Designed for a physician, his wife and son, the Heimbach House provided space for the varied activities of each. The first floor contained a living area, a dining area, a kitchen, and a four physician's office that included an X-ray room and dark room. The second floor, stepped back from the first, contained three bedrooms, a maid's room, three baths, a living room, and an outdoor terrace. A steel-framed structure, the home featured exterior walls of glass and common brick with wood details that accented the horizontal lines of the house. The most striking feature was the massive brick chimney at the corner of the house, which created a strong vertical contrast to the horizontal lines of the house. The chimney housed the heating and mechanical equipment for the house and provided storage space.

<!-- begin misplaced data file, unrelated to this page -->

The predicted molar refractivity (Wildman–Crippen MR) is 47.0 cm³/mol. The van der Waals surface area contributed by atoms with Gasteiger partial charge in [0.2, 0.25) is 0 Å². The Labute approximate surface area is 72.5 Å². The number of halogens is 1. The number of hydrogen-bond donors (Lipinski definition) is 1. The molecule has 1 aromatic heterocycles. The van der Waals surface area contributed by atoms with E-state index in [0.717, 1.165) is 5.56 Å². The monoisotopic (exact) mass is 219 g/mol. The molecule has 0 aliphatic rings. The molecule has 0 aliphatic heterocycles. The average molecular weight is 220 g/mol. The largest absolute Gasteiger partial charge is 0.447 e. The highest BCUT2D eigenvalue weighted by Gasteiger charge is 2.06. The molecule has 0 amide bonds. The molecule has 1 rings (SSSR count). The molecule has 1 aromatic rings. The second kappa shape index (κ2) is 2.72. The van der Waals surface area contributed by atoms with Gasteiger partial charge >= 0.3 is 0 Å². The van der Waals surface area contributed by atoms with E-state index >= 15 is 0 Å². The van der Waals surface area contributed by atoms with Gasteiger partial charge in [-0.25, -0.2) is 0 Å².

The Heimbach House received mixed reviews in Architectural Forum, which questioned the "unusually long" ten foot trek from the kitchen to the living room, the lack of closet space, and the "ponderous brick tower which housed the broiler and the playroom fireplace," which opined the reviewer "is certainly not in keeping with the architect's usual and commendable insistence upon the frank expression of function."